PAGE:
They will be remembered as the greatest team of their generation, a soccer superpower unrivaled in the 21st century, established by Xavi and Ronaldinho and Samuel Eto’o, propelled by Carles Puyol and Andres Iniesta and Gerard Pique, supported by Thierry Henry and David Villa and Cesc Fabregas, sustained by Dani Alves and Javier Mascherano and Sergio Busquets, prolonged by Neymar and Luis Suarez, and of course immortalized by Lionel Messi.
They are Barcelona, winners of 30 trophies over the past 13 seasons, still one of the five best teams in the world, forever and always a delight.
And yet, suddenly, as the most monumental transfer saga ever has completed, they look vulnerable.
They are no longer the Barcelona of 2006, nor the Barcelona of 2009, 2011 or 2015. They are, in the blink of an eye, a team coming off a second-place La Liga finish and a Champions League quarterfinal exit, their six most influential players the wrong side of 29 years old, their manager new for the fourth time in six years, and their cupboard, while far from bare, not exactly teeming with world-class talent. Messi and Suarez are both 30. So is Pique. Iniesta is 33. Busquets is 29. So is Ivan Rakitic.
Neymar is 25. Neymar was the future. And he still is. But he is no longer Barcelona’s future; he will soon be PSG’s. And now Barcelona’s is as murky as it has been since 2002-03, two seasons before Messi made his Camp Nou bow.
There is no need to panic, no need to schedule a funeral for this extended era of greatness. This is not an overreaction to a mildly underwhelming season. Barcelona as we know them are still alive, and they are still great. They could still be great for years to come. They could.
But for the first time since Messi’s 16th birthday, there are fissures. There are real, pressing questions. There are unknowns. Why?
Because the Catalonian club, in recent years, has failed to replenish its squad as it did so expertly for a decade.
Throughout that decade, roughly from 2005 through 2014, Barcelona kept hiccups to a minimum because it constantly bought and developed its next wave of players. It was part shrewd business, part wonderfully coincidental timing.
When Ronaldinho and Deco declined, there were Iniesta, Xavi and Messi ready to step in and steer the club to glory. Building around those three, Barcelona always had replacements at the ready. There were rarely interruptions in the lineage, and when there were, they were often filled by youngsters or accounted for by managers.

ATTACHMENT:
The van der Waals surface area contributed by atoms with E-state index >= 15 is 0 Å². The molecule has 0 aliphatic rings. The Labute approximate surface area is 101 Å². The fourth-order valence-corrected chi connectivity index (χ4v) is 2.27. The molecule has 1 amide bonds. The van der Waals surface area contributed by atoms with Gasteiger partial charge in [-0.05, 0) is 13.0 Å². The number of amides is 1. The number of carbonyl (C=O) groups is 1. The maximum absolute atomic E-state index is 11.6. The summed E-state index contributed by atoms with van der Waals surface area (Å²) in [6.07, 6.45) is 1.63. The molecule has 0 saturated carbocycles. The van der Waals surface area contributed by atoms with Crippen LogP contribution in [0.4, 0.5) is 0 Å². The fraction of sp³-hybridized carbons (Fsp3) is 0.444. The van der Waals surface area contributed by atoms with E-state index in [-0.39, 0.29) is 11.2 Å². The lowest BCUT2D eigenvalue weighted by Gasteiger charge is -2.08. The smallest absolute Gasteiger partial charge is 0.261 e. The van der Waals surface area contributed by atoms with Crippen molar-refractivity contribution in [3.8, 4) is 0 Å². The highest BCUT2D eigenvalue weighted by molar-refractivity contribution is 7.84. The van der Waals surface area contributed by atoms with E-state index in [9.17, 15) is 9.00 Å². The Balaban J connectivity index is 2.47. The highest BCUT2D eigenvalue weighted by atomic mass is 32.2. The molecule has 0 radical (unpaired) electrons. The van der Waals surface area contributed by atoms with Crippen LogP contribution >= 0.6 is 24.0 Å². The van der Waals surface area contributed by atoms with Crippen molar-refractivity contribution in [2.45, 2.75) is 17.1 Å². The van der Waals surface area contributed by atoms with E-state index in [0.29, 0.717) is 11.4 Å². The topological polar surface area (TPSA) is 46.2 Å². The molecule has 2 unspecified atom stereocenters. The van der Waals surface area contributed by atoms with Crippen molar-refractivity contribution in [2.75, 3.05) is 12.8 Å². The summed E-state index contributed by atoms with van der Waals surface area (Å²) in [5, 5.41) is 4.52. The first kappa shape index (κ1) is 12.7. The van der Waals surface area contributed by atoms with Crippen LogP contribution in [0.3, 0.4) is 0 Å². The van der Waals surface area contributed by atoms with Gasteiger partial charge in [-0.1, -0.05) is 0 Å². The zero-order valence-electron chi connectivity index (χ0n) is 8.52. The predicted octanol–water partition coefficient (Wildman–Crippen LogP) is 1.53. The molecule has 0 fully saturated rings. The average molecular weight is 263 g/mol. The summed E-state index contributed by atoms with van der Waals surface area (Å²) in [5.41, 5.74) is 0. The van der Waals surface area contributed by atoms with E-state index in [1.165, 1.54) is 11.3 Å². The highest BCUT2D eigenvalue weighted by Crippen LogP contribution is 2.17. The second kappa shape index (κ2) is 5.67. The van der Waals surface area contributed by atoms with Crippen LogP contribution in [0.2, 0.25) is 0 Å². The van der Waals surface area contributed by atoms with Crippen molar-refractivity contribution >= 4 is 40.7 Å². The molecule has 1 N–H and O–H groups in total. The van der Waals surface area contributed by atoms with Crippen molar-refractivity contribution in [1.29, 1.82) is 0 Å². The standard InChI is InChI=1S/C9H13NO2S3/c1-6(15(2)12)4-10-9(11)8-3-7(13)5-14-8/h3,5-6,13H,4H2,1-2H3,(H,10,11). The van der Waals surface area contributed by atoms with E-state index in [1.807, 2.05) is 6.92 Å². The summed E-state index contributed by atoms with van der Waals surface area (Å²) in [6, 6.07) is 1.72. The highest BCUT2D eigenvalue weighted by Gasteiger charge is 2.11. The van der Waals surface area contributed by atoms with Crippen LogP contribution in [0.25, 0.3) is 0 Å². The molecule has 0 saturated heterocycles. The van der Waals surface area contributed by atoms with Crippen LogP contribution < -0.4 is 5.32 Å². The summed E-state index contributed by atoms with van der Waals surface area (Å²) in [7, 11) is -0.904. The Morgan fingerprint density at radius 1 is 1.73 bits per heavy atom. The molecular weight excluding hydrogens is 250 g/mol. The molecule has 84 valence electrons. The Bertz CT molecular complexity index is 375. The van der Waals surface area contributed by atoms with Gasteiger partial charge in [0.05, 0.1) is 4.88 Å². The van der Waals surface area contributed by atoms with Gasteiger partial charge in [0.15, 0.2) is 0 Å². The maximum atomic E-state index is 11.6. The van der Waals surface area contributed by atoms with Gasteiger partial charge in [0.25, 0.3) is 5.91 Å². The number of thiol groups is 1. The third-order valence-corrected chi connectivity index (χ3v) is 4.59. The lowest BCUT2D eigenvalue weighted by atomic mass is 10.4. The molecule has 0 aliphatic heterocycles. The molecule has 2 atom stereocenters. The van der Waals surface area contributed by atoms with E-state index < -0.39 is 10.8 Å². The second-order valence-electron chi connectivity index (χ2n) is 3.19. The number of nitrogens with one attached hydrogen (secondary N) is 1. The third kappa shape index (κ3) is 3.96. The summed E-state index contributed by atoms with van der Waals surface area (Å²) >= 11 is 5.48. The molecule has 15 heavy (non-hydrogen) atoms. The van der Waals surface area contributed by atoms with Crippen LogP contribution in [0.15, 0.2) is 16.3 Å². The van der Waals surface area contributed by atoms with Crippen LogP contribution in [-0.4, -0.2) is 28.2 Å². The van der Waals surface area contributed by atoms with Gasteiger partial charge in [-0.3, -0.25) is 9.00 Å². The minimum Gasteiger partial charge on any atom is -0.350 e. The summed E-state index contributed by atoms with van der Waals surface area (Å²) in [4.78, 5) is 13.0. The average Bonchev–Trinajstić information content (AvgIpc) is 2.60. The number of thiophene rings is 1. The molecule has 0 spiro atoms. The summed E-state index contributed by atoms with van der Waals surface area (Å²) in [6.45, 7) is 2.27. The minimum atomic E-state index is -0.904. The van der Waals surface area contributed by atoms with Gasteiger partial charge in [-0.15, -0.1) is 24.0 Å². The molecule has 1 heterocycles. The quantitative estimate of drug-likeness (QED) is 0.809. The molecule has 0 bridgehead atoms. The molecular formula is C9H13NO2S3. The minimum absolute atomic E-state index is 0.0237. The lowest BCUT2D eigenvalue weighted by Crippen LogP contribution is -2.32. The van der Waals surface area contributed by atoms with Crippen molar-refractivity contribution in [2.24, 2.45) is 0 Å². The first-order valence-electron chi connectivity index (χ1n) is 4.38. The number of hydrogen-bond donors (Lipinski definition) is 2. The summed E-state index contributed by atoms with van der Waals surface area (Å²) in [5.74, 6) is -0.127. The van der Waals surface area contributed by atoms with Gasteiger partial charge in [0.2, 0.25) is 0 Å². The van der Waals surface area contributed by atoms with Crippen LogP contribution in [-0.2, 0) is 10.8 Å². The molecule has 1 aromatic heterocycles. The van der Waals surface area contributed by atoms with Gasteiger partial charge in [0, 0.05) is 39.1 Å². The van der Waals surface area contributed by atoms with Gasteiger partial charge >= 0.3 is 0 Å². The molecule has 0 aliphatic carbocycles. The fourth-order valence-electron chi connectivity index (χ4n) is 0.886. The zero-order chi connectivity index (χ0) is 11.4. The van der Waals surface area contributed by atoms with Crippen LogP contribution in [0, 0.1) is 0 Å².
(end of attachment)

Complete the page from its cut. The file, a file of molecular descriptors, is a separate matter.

But ever since Suarez and Rakitic spearheaded the latest retooling effort in 2014, cracks have started to appear. That summer of 2014 also brought some short-sighted signings. The following year brought the transfer ban, with 28-year-old Arda Turan for 34 million euros the only signing of note. The ban’s legacy still lives on in the blatant gap in the current squad’s age profile between 25 and 28.
The verdict on last summer is still pending, and offers hints of hope. Samuel Umtiti should be a regular at center back for the foreseeable future, and Lucas Digne could be the Jordi Alba heir apparent. Both are under 25.
But 2016’s banner signing, Andre Gomes for 35 million euros, was a mistake the minute it entered the mind of anybody at the club. Paco Alcacer, the second-most expensive of the lot, has a ways to go to reach the level Barcelona requires of a first-choice forward. Given the total expenditure of 122 million euros on six players, the early returns aren’t great.
Meanwhile, the club’s famed academy isn’t churning out stars at the rate it used to. Spain’s under-21 squad that reached the final of the UEFA championship this past summer featured zero players developed and kept by Barcelona past their 21st birthday. In the current squad, the only academy product under 29 years old whom Transfermarkt values above 15 million euros is Sergi Roberto. Other prospects have been set back by injuries (Rafinha) or simply haven’t progressed.
Spain’s second-most productive academy, Real Madrid’s, has yielded current first-teamers (Dani Carvajal), promising youngsters (Marcos Llorente, Borja Mayoral) and hefty transfer fees (Alvaro Morata, Jese Rodriguez). Los Blancos have also brought in teenagers from around the country (Marco Asensio) and abroad (Raphael Varane) to supplement it. All the while, Barcelona’s La Masia hasn’t borne as much fruit.
All of this left Barcelona susceptible to a day like Thursday, when its only prized asset with more than half a career ahead of him effectively bolted for Paris and left it staring at uncertainty.
The situation is by no means dire. With Messi as good as ever, Barcelona will be able to cope just fine for now. And the 222 million euros recouped in the Neymar deal will certainly help fund the next round of squad replenishment.
But the club has to get that next round right, just as it has so often this century. If it can’t, Neymar’s move could be the leak that starts the flood. And the flood could wreak more damage than many of us realize, enough to incite a downswing, the likes of which Barcelona hasn’t experienced in 15 years.
More soccer coverage from FC Yahoo:
• Neymar clear to join PSG after representatives terminate Barca deal
• La Liga refuses PSG’s buyout payment to Barcelona for Neymar
• Why Neymar is actually worth his astronomical sum of money